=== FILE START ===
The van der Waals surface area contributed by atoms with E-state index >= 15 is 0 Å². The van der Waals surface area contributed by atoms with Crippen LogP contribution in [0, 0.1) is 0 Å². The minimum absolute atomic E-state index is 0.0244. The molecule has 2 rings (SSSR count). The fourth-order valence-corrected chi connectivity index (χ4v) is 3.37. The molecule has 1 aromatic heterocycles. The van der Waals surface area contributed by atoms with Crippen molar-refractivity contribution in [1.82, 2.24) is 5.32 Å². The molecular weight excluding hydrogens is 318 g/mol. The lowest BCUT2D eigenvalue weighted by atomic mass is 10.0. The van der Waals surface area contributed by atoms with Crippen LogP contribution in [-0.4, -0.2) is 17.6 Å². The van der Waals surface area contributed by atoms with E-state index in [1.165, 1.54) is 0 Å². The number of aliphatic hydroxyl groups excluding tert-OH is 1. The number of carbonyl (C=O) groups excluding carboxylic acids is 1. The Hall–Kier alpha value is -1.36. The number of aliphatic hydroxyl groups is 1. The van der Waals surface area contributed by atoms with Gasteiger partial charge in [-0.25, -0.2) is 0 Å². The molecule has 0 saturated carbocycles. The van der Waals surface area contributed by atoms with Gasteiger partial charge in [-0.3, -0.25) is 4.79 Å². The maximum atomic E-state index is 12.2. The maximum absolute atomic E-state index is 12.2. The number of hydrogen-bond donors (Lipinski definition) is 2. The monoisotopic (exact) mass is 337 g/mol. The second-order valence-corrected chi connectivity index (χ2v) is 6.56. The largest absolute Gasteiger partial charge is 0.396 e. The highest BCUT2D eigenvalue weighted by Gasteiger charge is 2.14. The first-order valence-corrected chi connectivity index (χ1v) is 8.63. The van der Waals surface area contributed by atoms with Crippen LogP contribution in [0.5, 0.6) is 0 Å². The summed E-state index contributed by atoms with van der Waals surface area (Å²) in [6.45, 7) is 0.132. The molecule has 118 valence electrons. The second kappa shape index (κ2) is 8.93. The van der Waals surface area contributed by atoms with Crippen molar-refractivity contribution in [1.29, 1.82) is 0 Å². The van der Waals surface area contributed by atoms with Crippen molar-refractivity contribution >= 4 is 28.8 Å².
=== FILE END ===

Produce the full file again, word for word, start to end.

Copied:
The van der Waals surface area contributed by atoms with E-state index >= 15 is 0 Å². The van der Waals surface area contributed by atoms with Crippen LogP contribution in [0, 0.1) is 0 Å². The minimum absolute atomic E-state index is 0.0244. The molecule has 2 rings (SSSR count). The fourth-order valence-corrected chi connectivity index (χ4v) is 3.37. The molecule has 1 aromatic heterocycles. The van der Waals surface area contributed by atoms with Crippen molar-refractivity contribution in [1.82, 2.24) is 5.32 Å². The molecular weight excluding hydrogens is 318 g/mol. The lowest BCUT2D eigenvalue weighted by atomic mass is 10.0. The van der Waals surface area contributed by atoms with Crippen LogP contribution in [-0.4, -0.2) is 17.6 Å². The van der Waals surface area contributed by atoms with E-state index in [1.165, 1.54) is 0 Å². The number of aliphatic hydroxyl groups excluding tert-OH is 1. The number of carbonyl (C=O) groups excluding carboxylic acids is 1. The Hall–Kier alpha value is -1.36. The number of aliphatic hydroxyl groups is 1. The van der Waals surface area contributed by atoms with Gasteiger partial charge in [-0.25, -0.2) is 0 Å². The molecule has 0 saturated carbocycles. The van der Waals surface area contributed by atoms with Gasteiger partial charge in [-0.3, -0.25) is 4.79 Å². The maximum atomic E-state index is 12.2. The maximum absolute atomic E-state index is 12.2. The number of hydrogen-bond donors (Lipinski definition) is 2. The monoisotopic (exact) mass is 337 g/mol. The second-order valence-corrected chi connectivity index (χ2v) is 6.56. The largest absolute Gasteiger partial charge is 0.396 e. The highest BCUT2D eigenvalue weighted by Gasteiger charge is 2.14. The first-order valence-corrected chi connectivity index (χ1v) is 8.63. The van der Waals surface area contributed by atoms with Crippen LogP contribution in [0.5, 0.6) is 0 Å². The summed E-state index contributed by atoms with van der Waals surface area (Å²) in [6.45, 7) is 0.132. The molecule has 118 valence electrons. The second kappa shape index (κ2) is 8.93. The van der Waals surface area contributed by atoms with Crippen molar-refractivity contribution in [1.29, 1.82) is 0 Å². The van der Waals surface area contributed by atoms with Crippen molar-refractivity contribution >= 4 is 28.8 Å².